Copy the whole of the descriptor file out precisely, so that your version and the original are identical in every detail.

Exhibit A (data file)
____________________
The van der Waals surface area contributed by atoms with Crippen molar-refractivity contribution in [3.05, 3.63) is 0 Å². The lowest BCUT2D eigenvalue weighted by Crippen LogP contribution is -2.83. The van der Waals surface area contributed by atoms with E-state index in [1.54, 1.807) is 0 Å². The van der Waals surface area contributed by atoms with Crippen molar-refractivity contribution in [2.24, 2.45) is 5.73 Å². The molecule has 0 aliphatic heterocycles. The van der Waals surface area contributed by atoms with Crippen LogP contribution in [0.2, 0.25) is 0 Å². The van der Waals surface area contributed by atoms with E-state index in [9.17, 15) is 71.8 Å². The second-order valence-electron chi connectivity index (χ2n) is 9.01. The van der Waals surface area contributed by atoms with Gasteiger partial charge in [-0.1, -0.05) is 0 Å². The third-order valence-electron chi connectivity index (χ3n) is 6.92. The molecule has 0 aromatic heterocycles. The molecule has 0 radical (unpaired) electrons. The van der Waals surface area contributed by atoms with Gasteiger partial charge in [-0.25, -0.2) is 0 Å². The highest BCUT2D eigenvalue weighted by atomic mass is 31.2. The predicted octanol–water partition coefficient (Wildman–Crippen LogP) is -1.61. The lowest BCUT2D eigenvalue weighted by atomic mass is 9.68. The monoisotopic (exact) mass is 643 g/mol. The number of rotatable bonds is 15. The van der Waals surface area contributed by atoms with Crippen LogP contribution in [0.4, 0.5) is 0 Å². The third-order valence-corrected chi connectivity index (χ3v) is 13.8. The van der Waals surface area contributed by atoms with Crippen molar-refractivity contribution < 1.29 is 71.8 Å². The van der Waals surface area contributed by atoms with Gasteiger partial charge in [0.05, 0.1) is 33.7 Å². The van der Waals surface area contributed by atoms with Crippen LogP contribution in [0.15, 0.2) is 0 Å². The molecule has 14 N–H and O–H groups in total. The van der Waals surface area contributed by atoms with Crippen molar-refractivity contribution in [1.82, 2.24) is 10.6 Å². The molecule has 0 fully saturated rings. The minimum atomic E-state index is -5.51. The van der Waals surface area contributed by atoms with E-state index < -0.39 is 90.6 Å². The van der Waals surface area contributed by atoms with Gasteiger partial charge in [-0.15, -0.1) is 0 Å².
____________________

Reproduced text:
The van der Waals surface area contributed by atoms with Crippen molar-refractivity contribution in [3.05, 3.63) is 0 Å². The lowest BCUT2D eigenvalue weighted by Crippen LogP contribution is -2.83. The van der Waals surface area contributed by atoms with E-state index in [1.54, 1.807) is 0 Å². The van der Waals surface area contributed by atoms with Crippen molar-refractivity contribution in [2.24, 2.45) is 5.73 Å². The molecule has 0 aliphatic heterocycles. The van der Waals surface area contributed by atoms with Crippen LogP contribution in [0.2, 0.25) is 0 Å². The van der Waals surface area contributed by atoms with E-state index in [9.17, 15) is 71.8 Å². The second-order valence-electron chi connectivity index (χ2n) is 9.01. The van der Waals surface area contributed by atoms with Gasteiger partial charge in [-0.1, -0.05) is 0 Å². The third-order valence-electron chi connectivity index (χ3n) is 6.92. The molecule has 0 aromatic heterocycles. The molecule has 0 radical (unpaired) electrons. The van der Waals surface area contributed by atoms with Gasteiger partial charge in [-0.25, -0.2) is 0 Å². The highest BCUT2D eigenvalue weighted by atomic mass is 31.2. The predicted octanol–water partition coefficient (Wildman–Crippen LogP) is -1.61. The lowest BCUT2D eigenvalue weighted by atomic mass is 9.68. The monoisotopic (exact) mass is 643 g/mol. The number of rotatable bonds is 15. The van der Waals surface area contributed by atoms with Crippen LogP contribution in [0.4, 0.5) is 0 Å². The third-order valence-corrected chi connectivity index (χ3v) is 13.8. The van der Waals surface area contributed by atoms with Crippen molar-refractivity contribution < 1.29 is 71.8 Å². The van der Waals surface area contributed by atoms with Gasteiger partial charge in [0.05, 0.1) is 33.7 Å². The van der Waals surface area contributed by atoms with Crippen LogP contribution in [0.15, 0.2) is 0 Å². The molecule has 14 N–H and O–H groups in total. The van der Waals surface area contributed by atoms with Crippen molar-refractivity contribution in [1.82, 2.24) is 10.6 Å². The molecule has 0 fully saturated rings. The minimum atomic E-state index is -5.51. The van der Waals surface area contributed by atoms with E-state index < -0.39 is 90.6 Å². The van der Waals surface area contributed by atoms with Gasteiger partial charge in [-0.15, -0.1) is 0 Å².